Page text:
The following patient information sheet is meant to help patients and family better understand a specific pediatric orthopaedic condition. It is not meant to be comprehensive, and only reflects one viewpoint. This page does not replace a medical evaluation by a pediatric orthopaedic surgeon, and your own surgeon may have a different approach to your condition.

 

What are intoeing and outtoeing?

Intoeing and outteoing are terms used to describe children who walk with their feet turned inwards or outwards.


What causes my child to intoe or outtoe?

The position of the foot is a reflection of the position of the thigh (femur bone), shin (tibia bone) and foot itself. Any of these three regions can be rotated (or twisted) to influence the ultimate foot position. To compensate, children will often rotate through their hips to try to keep their feet pointed straight ahead. Their ability to do this is lessened when they are tired and running, and oftentimes these are the situations where the foot positioning is noticed.

Intoeing is generally caused by femoral anteversion, internal tibial torsion or metatarsus adductus. Femoral anteversion is a twist in the femur or thigh bone. Although it is present at birth, it oftentimes does not present until toddler age because it is masked by natural outward tightness in the hips. The image to the right demonstrates a child with femoral anteversion.

Internal tibial torsion is a twist of the tibia or shin bone, and is generally noticeable just as the child starts to walk. Metatarsus adductus is a turn in the foot itself, and is generally seen at birth.

Outtoeing is most often caused by external tibial torsion or flat feet. External tibial torsion is the opposite of internal tibial torsion. Older children with flat feet can have a outtoeing appearance as the foot collapses. Click here for a more detailed description of flat feet.


How is the diagnosis of intoeing or outtoeing made?

The cause of intoeing and outtoeing is determined based on a careful physical exam. This is generally best done with the child lying face down. Many toddlers are too anxious for such a position, in which case they can still be examined sitting in the lap of a parent.

X-rays are not necessary to make a diagnosis of intoeing or outtoeing. In some cases x-rays are useful to ensure that there are not any other bony issues.


What treatments are available for intoeing and outtoeing?

In general, the causes of intoeing tend to improve with age. For femoral anteversion, most do not recommend bracing, but do advise the avoidance of “W” sitting, which is thought to prevent the child from improving with growth. The image to the right shows an example of W sitting. For internal tibial torsion, the general recommendation is also against bracing, although I will occasionally use a bar and shoe construct for nighttime and nap use in severe cases. In some children with metatarsus adductus the foot becomes stiff, in which case a series of casting and then bracing may be necessary. Uncommonly, foot osteotomy may be necessary when the child is older.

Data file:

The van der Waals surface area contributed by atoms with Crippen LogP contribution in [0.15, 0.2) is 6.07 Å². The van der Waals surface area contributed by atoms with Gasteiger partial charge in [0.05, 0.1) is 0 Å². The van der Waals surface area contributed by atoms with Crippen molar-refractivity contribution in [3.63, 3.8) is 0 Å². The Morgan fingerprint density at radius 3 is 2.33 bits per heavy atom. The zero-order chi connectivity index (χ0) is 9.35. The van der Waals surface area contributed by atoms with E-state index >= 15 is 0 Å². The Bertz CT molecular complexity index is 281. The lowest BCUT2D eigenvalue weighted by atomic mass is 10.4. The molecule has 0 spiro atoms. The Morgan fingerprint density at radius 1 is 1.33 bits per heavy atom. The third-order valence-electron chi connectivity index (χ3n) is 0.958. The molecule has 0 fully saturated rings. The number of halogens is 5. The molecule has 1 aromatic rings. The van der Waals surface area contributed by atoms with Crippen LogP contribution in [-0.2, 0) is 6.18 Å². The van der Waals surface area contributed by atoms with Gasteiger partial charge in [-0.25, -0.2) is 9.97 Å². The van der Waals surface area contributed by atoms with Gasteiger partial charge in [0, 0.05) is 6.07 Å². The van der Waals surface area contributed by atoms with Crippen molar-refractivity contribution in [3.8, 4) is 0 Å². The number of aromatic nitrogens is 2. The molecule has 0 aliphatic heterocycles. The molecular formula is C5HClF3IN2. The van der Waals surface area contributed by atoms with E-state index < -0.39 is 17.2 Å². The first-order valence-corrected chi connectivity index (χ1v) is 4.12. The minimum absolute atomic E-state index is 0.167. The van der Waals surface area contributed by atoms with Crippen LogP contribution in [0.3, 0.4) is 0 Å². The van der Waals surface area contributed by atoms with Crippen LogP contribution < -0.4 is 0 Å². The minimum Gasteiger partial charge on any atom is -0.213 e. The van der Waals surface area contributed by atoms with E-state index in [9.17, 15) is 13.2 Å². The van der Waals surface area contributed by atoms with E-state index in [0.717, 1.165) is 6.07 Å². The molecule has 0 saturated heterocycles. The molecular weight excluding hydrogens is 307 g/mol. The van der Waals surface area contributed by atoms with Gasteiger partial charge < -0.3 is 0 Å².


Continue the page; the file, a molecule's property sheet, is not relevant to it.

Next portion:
For external tibial torsion, the twist in the bone can improve but does so less commonly than with internal tibial torsion.

If your child has persistent deformity and develops pain or functional limitations, then surgical correction may be recommended. Again, this is rare, but may be beneficial particularly in cases of combined femoral anteversion and external tibial torsion. Physical therapy is generally attempted first, as muscle stretching and strengthening can improve symptoms (although not the deformity itself) in some children. Correction is achieved by an osteotomy, which involves cutting the bone, rotating it into an appropriate position, and then holding it in position generally with a nail, plate or pins.


What can I expect in the future in my child with intoeing and outtoeing?

As mentioned, most children do not require treatment. Studies have not found any clear evidence of arthritis or other issues in most children with these conditions. In fact, one study studied high school sprinters and found an unexpectedly high percentage of adolescents with femoral anteversion, suggesting that in these children the intoeing was helpful for sprinting.

For adolescents with persistent pain or functional difficulties, there is concern that these issues can persist in adulthood if they are not treated. In particular, children with a combination of femoral anteversion and external tibial torsion can often have difficulties with their kneecap.